The next speaker of the first day was Mary Minifie a portrait painter of the Boston School of painting. Paul Inbretson who studied with Ives Gammel who in turn studied with the great William Paxton. The lineage is very important in the line of art study. It is not just a workshop (as it is today) of a short day or two group study with a master. It is true mentoring in a total environment of dedication for a number of years.
Mary talked about the big picture of a portrait and all of the elements that it takes to complete a good painting. The elements she discussed that I found most important were
1. Psychological and emotional appeal! (Must give the viewer a feeling and an impact and perhaps a story of some sort)
2. Composition
3. Unity (and diversity)
4. Harmony (the way things go together)
5. Possess a larger beauty than what is there.
6. Spotting (a series of three light and dark patterns)
Mary discussed how she worked up a portrait with a thumbnail oil sketch, then a value work up and then finally a color sketch she presents to her client before she begins her final portrait painting.

The presentation panel of portrait artists on Sat. morning were from left to right:
Robert Alexander Anderson (the originator of "the Breck Shampoo Girl", Igor Babailov, Laurel Stern Boeck, Wendy Caporale Greene, Daniel Greene, Irene Hecht,
Mary Minifie, John Howard Sanden, Joel Spector and Peter Trippi.

Laurel Stern Boeck began with a small portrait she had already prepared so that she could do her demo on "Bringing it home, Finishing a portrait" I found her demo fascinating. We watched and listened as she brought the darks in her painting darker, the lights lighter and then proceeded to accent further with her individually selected darks and highlight even further in exactly the correct places to make her portrait come alive. I found her portrayal of her subject sensitively executed and carefully painted with each step. She talked about her simple palette and gave us her exact colors used with each mix of skin tone. She discussed using a full spectrum light bulb and the medium and brushes she used as well.

Laurel brought with her a variety of oil portrait sketches in various stages to view. I enjoyed her lecture and demonstration very much. I believe she is a thoughtful, careful, skilled and sensitive painter.

This is E.Raymond Kinstler who stopped by for some interesting and wise art talk and to see his fellow artist/friend receive his Life time achievement award.
The last of the morning speakers was Igor Balailov who studied with the Russian Academy of Arts with a most traditional  and classical art education. Igor talked about "The Importance of Drawing" and also when working with photo reference. I began my formal art training at 15 yrs. old with a scholarship to The New York Phoenix School of Design in NYC.after drawing intensely on my own for many years. I knew that I was an artist as a child and could never see myself as anything else. My training in NYC was classical art training with full day classes in cast drawing, life drawing, portrait drawing and drawing inside of the Metropolitan Art Museum.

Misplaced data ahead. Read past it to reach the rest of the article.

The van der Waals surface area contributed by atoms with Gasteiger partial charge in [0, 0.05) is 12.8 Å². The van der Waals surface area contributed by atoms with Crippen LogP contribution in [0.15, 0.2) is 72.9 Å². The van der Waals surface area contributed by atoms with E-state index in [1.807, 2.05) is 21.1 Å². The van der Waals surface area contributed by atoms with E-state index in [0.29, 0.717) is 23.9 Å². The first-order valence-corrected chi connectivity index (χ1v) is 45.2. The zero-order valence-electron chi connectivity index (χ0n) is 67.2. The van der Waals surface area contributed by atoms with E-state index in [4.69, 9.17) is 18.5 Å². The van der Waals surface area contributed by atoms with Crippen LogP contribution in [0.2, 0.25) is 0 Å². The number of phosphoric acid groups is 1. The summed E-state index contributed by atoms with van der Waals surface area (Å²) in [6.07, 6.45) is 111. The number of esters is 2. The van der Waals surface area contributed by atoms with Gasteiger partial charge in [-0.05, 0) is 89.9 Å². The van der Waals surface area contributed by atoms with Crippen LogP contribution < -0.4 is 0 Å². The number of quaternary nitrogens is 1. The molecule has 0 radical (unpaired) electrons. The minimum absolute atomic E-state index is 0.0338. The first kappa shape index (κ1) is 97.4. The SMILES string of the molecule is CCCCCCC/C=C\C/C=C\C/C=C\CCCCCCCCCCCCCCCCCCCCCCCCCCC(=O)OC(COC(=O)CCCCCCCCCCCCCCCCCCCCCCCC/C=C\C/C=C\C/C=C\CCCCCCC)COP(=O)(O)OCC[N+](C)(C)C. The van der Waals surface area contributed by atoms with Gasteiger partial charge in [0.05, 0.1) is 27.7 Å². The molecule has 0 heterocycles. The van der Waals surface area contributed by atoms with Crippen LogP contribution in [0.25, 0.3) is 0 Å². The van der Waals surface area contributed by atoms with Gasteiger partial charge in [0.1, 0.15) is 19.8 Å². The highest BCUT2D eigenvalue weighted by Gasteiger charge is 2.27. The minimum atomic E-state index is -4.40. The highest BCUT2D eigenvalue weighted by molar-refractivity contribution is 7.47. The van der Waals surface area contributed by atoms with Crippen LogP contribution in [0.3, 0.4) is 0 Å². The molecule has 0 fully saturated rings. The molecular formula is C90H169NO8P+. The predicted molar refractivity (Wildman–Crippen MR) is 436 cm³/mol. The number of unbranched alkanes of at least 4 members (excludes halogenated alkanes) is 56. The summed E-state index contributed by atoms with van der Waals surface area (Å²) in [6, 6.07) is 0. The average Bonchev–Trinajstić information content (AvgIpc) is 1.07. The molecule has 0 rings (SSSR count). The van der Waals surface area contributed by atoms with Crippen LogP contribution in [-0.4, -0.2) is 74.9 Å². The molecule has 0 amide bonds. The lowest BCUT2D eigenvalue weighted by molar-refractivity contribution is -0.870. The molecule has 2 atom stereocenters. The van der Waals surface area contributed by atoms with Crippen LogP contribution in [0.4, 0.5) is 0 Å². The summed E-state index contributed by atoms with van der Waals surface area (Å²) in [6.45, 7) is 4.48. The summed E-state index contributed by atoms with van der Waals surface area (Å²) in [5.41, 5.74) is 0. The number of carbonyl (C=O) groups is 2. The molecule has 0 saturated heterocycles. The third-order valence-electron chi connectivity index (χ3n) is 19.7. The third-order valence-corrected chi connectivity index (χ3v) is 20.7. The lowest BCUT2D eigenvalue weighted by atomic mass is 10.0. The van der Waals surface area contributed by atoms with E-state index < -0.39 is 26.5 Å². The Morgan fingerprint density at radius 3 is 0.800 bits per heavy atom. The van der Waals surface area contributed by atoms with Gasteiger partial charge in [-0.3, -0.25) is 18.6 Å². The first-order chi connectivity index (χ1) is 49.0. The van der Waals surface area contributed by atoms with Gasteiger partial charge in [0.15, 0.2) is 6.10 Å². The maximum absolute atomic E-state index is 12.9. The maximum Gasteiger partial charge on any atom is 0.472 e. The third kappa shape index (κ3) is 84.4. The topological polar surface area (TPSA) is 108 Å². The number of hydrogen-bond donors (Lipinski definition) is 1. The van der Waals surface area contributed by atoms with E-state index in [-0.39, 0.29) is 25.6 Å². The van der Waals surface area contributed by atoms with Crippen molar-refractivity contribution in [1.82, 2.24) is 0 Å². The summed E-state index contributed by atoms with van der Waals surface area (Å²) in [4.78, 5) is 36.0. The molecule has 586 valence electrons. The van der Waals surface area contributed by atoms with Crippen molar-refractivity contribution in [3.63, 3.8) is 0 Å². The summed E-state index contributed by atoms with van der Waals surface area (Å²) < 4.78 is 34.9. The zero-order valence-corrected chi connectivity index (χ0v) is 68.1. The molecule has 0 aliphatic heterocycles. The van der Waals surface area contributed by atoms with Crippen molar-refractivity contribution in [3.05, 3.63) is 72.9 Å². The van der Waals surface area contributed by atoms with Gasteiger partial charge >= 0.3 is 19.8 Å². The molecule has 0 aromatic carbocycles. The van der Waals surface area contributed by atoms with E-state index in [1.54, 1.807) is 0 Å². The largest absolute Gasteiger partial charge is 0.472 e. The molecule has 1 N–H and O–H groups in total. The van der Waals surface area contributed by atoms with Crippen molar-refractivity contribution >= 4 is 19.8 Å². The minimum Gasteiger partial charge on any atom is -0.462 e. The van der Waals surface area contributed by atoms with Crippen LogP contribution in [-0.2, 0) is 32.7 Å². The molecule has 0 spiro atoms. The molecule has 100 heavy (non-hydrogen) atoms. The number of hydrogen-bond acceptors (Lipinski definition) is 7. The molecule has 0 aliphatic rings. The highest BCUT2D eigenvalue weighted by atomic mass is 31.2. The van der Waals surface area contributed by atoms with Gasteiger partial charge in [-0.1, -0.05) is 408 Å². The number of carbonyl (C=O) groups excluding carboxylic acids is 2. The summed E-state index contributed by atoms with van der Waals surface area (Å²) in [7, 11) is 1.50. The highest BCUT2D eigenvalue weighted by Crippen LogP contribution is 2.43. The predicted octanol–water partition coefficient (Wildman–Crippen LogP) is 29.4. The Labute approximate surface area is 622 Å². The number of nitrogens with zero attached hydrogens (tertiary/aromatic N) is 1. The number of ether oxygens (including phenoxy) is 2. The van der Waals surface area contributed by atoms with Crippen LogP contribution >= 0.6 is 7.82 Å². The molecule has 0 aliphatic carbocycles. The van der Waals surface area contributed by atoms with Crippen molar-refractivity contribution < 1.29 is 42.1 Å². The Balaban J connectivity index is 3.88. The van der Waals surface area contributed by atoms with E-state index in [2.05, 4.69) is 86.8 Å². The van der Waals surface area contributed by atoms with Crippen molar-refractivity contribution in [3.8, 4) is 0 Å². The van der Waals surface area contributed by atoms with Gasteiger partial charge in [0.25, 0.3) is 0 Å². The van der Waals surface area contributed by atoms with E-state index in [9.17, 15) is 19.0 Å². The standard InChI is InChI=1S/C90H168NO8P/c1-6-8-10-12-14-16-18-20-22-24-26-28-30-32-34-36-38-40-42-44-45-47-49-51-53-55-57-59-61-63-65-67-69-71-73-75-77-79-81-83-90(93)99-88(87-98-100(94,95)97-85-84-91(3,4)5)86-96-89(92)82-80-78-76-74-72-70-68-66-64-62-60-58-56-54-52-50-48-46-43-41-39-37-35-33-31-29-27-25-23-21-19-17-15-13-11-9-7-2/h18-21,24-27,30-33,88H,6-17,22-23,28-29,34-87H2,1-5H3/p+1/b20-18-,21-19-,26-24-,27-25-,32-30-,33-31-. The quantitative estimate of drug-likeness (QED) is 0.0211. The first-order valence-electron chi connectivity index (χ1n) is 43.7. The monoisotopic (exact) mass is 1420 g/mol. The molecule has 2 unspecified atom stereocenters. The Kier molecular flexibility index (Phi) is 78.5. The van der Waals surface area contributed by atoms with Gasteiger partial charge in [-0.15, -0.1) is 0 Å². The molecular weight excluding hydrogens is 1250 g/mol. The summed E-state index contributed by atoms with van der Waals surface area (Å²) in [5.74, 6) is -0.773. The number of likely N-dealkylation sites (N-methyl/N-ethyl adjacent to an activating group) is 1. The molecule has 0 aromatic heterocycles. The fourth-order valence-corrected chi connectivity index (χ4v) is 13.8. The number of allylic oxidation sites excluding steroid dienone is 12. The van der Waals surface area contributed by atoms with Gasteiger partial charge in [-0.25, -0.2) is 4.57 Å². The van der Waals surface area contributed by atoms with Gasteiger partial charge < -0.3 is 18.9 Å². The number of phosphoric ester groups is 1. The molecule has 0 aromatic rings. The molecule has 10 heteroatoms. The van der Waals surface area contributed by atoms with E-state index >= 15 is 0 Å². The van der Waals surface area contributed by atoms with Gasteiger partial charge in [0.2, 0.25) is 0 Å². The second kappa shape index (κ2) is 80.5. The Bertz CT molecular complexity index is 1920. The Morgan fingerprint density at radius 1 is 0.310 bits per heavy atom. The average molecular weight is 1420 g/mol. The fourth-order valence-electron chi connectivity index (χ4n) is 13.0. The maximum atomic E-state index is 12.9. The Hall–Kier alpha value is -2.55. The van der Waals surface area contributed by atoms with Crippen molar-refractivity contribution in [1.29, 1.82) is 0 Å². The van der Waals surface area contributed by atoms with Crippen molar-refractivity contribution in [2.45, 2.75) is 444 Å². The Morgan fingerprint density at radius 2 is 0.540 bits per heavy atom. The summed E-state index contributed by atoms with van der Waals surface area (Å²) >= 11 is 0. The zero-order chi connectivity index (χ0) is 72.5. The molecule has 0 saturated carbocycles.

Igor gave a list of important elements of fine drawing .
1. Goal of your drawing and COMPOSITION (which is so important to me)
2. The Psychology of the Portrait
3. Full pose, 1/2 pose, 3/4 pose of the model, standing or sitting and the Characteristic of model posing.
4. Background of your drawing or painting
5. Eye Level - position of surface
6. Balance - dark and light, mass and line, vertical or horizontal
7. Focal Point (where do you want the viewers eye to go
8. Conflicts- short/tall, dark/light, slim/chubby
9. Tonal values
10. Clothing - drapes and folds
11. Texture
12. Proportions/likeness

He stressed the artist knowing how to draw before they paint. I completely agree with all Igor said . I may have said the same things in a different way and would have been more detailed and gave more illustrations to prove my point. I love drawing.

Igor also gave a detailed way in which to transfer your completed drawing onto your canvas to paint from.
Igor also brought back to memory, one way to "Train Visual Memory" by
1. Drawing from life
2. One hour later - Draw same thing again from memory
3. Compare the first drawing to the second drawing and find out what you need to work on?

And that was just the morning session!

The symposium ran smoothly, on time and with all of Jeanine Jackson's hard work, it was a professionally co ordinated and well thought out event.

more to come


  1. Hi Claudia,

    I just found your blog and its awesome! I love the demo by Laurel Stern Boeck. Do you still have the notes on her palette? I would love to know what colors and mediums she uses. Ive searched around online but cant find any info on her technique.

    I just finished checking out your website, and your portraits are beautiful. Your portrait of Lauren is excellent! I wish I could work with pastels like you. Really wonderful work.

    Sincerely, Jason Peck